With large genome-wide association studies having yielded perhaps all the genes for Alzheimer's they can, scientists are turning to new methods. In the January 31 Science, researchers led by Joseph Gleeson at the University of California, San Diego, describe how a combination of exome sequencing and gene interaction network analysis identified 18 new genes that cause hereditary spastic paraplegias (HSPs), a group of rare movement disorders. The network, or “HSPome,” they derived comprises nearly 600 proteins and brings into view the biological pathways that are most affected by the disease. These include processes such as protein trafficking and degradation, and lipid biology, which have also been implicated in other neurodegenerative diseases such as Alzheimer’s and Parkinson’s. In fact, analysis showed that the HSPome overlapped with known genes for AD, PD, and amyotrophic lateral sclerosis (ALS). “This told us that common neurodegenerative diseases share similar networks and cellular vulnerabilities,” Gleeson told Alzforum. “Maybe we need to think about these less as individual diseases, and more as a problem of neuronal susceptibility.”
Other researchers found the method exciting and said they believe it holds promise for gene discovery in other disorders. In an accompanying commentary, Andrew Singleton at the National Institute on Aging (NIA), Bethesda, Maryland, wrote that the authors “perform what is perhaps the most complete genetic analysis of the neurological disorder HSP,” and that the work “shows not only the power of comprehensive genetic analysis in identifying the pathogenic networks involved in that disease, but also the potential of such work to inform outside of the disease in question.” Mark Cookson at NIA noted, “As of tomorrow, many labs will have their informatics experts studying this.”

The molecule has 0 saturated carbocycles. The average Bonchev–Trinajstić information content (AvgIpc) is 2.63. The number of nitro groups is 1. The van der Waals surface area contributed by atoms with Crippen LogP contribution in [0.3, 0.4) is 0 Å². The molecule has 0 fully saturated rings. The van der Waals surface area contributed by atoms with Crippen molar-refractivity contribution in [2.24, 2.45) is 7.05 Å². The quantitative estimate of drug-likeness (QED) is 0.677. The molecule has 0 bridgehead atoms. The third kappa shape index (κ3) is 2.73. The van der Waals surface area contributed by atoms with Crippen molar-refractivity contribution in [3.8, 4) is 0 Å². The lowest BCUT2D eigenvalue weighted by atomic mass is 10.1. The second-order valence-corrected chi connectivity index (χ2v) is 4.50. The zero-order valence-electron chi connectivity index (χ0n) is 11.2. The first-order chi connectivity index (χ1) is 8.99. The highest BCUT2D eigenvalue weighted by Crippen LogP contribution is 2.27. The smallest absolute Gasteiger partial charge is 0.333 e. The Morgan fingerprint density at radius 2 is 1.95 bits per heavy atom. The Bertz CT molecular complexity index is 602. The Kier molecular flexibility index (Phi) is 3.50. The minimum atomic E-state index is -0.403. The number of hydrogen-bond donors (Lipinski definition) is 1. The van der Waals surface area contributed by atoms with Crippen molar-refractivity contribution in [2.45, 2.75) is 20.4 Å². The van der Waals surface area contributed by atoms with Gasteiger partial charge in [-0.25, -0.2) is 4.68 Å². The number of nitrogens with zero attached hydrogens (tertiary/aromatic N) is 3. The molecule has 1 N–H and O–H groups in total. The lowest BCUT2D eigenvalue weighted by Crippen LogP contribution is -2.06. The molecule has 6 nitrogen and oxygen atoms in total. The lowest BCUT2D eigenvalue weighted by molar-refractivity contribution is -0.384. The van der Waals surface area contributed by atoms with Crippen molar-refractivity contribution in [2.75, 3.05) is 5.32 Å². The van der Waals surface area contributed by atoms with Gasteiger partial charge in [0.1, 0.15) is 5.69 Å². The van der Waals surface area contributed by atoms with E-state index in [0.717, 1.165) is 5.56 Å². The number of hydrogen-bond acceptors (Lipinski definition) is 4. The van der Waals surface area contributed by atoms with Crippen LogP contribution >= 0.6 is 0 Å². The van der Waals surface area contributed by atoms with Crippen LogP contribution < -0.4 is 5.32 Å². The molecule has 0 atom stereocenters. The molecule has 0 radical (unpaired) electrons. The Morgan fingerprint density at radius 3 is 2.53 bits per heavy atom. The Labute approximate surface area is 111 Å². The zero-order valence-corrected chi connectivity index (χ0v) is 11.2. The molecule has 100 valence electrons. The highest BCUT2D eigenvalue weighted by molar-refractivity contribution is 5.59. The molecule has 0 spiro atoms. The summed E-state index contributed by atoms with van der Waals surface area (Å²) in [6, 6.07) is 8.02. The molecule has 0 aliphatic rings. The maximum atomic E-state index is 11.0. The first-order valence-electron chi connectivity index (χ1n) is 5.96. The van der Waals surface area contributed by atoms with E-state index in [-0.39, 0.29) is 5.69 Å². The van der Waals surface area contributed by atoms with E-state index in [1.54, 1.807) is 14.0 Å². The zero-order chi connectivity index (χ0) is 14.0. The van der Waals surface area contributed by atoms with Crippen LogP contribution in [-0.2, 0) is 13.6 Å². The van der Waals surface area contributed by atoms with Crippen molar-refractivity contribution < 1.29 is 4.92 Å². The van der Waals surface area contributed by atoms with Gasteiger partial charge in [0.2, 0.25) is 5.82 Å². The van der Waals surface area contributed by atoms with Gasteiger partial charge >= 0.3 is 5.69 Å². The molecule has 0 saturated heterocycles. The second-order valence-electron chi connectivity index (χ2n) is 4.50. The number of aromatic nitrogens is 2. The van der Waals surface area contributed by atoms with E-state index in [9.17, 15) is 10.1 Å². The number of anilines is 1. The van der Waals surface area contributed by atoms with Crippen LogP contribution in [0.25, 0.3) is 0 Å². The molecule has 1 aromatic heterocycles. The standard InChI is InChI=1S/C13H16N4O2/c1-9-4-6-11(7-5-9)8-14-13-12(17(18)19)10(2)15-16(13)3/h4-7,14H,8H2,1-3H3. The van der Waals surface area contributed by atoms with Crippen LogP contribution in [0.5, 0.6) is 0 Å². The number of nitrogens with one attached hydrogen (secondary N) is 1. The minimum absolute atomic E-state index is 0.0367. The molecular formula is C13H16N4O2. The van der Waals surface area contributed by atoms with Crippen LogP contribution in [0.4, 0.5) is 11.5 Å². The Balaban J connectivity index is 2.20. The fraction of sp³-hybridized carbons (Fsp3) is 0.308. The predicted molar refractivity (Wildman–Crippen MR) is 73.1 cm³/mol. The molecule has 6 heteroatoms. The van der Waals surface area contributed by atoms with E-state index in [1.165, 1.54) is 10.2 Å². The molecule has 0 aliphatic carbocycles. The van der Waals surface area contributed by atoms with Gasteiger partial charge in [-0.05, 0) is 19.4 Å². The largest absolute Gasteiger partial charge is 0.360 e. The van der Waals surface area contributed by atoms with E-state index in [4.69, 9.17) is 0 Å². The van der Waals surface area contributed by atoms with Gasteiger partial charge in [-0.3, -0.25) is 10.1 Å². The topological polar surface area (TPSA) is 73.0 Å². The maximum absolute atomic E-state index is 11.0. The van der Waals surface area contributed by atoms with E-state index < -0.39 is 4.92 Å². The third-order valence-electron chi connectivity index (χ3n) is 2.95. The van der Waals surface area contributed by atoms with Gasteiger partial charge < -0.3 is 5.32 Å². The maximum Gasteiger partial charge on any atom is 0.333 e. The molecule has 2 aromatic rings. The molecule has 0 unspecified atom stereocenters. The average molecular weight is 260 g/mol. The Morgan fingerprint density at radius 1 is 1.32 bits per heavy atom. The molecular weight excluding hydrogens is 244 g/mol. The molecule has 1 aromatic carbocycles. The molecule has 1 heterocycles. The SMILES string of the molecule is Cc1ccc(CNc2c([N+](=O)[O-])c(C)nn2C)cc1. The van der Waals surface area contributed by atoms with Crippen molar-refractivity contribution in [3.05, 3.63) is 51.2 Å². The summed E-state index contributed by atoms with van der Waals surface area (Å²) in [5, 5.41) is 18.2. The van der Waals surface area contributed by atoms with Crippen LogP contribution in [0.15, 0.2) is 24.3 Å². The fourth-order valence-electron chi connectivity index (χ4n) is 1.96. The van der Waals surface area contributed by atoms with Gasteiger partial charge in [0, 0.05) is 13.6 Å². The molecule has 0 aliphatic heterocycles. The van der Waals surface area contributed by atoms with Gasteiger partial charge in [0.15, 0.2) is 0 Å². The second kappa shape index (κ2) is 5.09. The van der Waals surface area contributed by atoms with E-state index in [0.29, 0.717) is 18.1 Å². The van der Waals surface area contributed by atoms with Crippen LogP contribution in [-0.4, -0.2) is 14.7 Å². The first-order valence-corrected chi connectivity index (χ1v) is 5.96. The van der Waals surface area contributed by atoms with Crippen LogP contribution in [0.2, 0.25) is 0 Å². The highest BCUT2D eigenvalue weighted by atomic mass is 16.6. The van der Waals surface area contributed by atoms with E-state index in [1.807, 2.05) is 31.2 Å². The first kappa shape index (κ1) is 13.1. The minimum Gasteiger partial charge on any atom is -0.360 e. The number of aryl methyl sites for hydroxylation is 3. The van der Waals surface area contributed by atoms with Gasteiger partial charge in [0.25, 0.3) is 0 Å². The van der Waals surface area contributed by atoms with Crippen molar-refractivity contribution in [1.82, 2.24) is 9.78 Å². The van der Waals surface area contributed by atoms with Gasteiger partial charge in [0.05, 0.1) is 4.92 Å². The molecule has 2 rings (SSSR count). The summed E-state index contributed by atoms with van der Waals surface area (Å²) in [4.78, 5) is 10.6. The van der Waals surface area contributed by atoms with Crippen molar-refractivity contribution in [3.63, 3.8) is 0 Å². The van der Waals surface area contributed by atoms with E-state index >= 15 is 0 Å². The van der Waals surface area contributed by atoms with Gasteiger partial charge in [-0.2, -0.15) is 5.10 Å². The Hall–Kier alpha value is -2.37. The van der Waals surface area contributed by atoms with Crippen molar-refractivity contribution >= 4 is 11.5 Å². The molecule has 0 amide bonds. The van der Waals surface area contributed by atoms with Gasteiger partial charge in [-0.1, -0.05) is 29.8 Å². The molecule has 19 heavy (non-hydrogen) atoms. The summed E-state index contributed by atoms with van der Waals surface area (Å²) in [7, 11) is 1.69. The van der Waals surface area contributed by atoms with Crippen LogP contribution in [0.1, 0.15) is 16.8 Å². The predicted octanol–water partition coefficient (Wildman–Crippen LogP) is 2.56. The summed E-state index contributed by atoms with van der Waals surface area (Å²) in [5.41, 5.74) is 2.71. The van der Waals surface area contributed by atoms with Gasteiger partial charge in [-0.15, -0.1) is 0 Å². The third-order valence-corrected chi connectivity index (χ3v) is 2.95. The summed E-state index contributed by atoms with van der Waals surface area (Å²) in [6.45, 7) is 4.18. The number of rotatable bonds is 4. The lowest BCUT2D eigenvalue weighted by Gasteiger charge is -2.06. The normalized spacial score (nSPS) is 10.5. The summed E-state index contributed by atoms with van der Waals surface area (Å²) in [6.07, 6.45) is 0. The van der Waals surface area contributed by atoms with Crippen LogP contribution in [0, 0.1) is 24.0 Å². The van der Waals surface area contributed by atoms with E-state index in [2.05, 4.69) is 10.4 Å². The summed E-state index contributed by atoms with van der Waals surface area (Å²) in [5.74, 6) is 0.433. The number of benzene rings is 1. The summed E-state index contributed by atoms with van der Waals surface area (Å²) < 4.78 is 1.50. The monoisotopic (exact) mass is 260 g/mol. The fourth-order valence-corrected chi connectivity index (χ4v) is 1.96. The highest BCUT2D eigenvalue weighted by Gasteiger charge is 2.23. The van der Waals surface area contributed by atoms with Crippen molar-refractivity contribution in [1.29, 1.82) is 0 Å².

For many neurodegenerative diseases, GWAS have now found most of the common variants that contribute small risks of disease. However, GWAS typically cannot identify less-common variants that confer moderate or high risk. These are typically found by performing more comprehensive genetic sequencing in affected families. Many initiatives have sprung up to sequence exomes or whole genomes in search of these genes (see Nov 2010 news story; Nov 2012 news story; Oct 2012 news story; Aug 2013 news story; and Dec 2013 news story).
Gleeson and colleagues wanted to use this type of approach to find genetic variants responsible for HSP, a heterogeneous group of motor neuron diseases characterized by loss of corticospinal tract function. Joint first authors Gaia Novarino, Ali Fenstermaker, and Maha Zaki chose 55 families with high rates of intermarriage where the disease was inherited in an autosomal recessive fashion. The authors sequenced the exomes, that is, all expressed regions of the genome, in two members of each family. They looked in homozygous regions for rare gene variants that segregated with disease and would likely inactivate the encoded protein. By this method, they found known HSP genes in a third of the families and 15 new gene candidates in another 40 percent of the families.
One of the biggest challenges in gene discovery is to prove that a variant associated with a person’s clinical status actually causes their disease. To validate these 15 genes, the authors looked for the same variants in 200 additional HSP patients. They found five of the candidates. Knockdown of several of the others in zebrafish produced movement problems, suggesting that these genes might contribute to HSP, as well.